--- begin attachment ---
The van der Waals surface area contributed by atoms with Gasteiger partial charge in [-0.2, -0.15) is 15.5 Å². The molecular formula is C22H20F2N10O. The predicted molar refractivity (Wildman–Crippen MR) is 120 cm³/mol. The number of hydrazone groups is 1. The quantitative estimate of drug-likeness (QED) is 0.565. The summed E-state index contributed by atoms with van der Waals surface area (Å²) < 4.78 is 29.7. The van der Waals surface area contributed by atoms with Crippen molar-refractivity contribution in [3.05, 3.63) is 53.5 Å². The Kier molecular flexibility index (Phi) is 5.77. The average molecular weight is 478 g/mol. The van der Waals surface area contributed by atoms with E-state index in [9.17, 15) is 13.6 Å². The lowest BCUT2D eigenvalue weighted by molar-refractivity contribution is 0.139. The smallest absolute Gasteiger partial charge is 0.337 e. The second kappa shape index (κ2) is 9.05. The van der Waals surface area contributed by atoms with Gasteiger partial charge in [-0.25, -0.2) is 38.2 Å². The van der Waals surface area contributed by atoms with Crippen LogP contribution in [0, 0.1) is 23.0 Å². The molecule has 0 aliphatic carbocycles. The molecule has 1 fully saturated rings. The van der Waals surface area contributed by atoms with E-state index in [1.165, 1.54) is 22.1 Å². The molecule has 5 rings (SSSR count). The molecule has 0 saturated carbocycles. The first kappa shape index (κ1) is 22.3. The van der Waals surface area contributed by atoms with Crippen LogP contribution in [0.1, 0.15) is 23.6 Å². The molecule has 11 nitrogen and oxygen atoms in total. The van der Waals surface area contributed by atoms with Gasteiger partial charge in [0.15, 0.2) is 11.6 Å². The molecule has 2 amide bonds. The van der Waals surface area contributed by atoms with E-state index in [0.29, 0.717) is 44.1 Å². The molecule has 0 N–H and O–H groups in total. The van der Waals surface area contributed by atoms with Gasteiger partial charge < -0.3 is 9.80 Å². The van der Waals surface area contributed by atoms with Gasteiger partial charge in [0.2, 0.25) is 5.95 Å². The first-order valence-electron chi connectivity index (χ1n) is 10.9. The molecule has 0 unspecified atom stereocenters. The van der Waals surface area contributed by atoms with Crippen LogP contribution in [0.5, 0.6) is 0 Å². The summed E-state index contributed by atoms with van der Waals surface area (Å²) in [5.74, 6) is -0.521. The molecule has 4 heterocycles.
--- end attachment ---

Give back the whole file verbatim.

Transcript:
The van der Waals surface area contributed by atoms with Gasteiger partial charge in [-0.2, -0.15) is 15.5 Å². The molecular formula is C22H20F2N10O. The predicted molar refractivity (Wildman–Crippen MR) is 120 cm³/mol. The number of hydrazone groups is 1. The quantitative estimate of drug-likeness (QED) is 0.565. The summed E-state index contributed by atoms with van der Waals surface area (Å²) < 4.78 is 29.7. The van der Waals surface area contributed by atoms with Crippen molar-refractivity contribution in [3.05, 3.63) is 53.5 Å². The Kier molecular flexibility index (Phi) is 5.77. The average molecular weight is 478 g/mol. The van der Waals surface area contributed by atoms with E-state index in [9.17, 15) is 13.6 Å². The lowest BCUT2D eigenvalue weighted by molar-refractivity contribution is 0.139. The smallest absolute Gasteiger partial charge is 0.337 e. The second kappa shape index (κ2) is 9.05. The van der Waals surface area contributed by atoms with Gasteiger partial charge in [-0.25, -0.2) is 38.2 Å². The van der Waals surface area contributed by atoms with Crippen LogP contribution in [0, 0.1) is 23.0 Å². The molecule has 0 aliphatic carbocycles. The molecule has 1 fully saturated rings. The van der Waals surface area contributed by atoms with E-state index in [1.165, 1.54) is 22.1 Å². The molecule has 5 rings (SSSR count). The molecule has 0 saturated carbocycles. The first kappa shape index (κ1) is 22.3. The van der Waals surface area contributed by atoms with Crippen LogP contribution in [0.1, 0.15) is 23.6 Å². The molecule has 11 nitrogen and oxygen atoms in total. The van der Waals surface area contributed by atoms with Gasteiger partial charge in [0.15, 0.2) is 11.6 Å². The molecule has 2 amide bonds. The van der Waals surface area contributed by atoms with E-state index in [0.29, 0.717) is 44.1 Å². The molecule has 0 N–H and O–H groups in total. The van der Waals surface area contributed by atoms with Gasteiger partial charge < -0.3 is 9.80 Å². The van der Waals surface area contributed by atoms with Gasteiger partial charge in [0.2, 0.25) is 5.95 Å². The first-order valence-electron chi connectivity index (χ1n) is 10.9. The molecule has 0 unspecified atom stereocenters. The van der Waals surface area contributed by atoms with Crippen LogP contribution in [0.5, 0.6) is 0 Å². The summed E-state index contributed by atoms with van der Waals surface area (Å²) in [5.74, 6) is -0.521. The molecule has 4 heterocycles.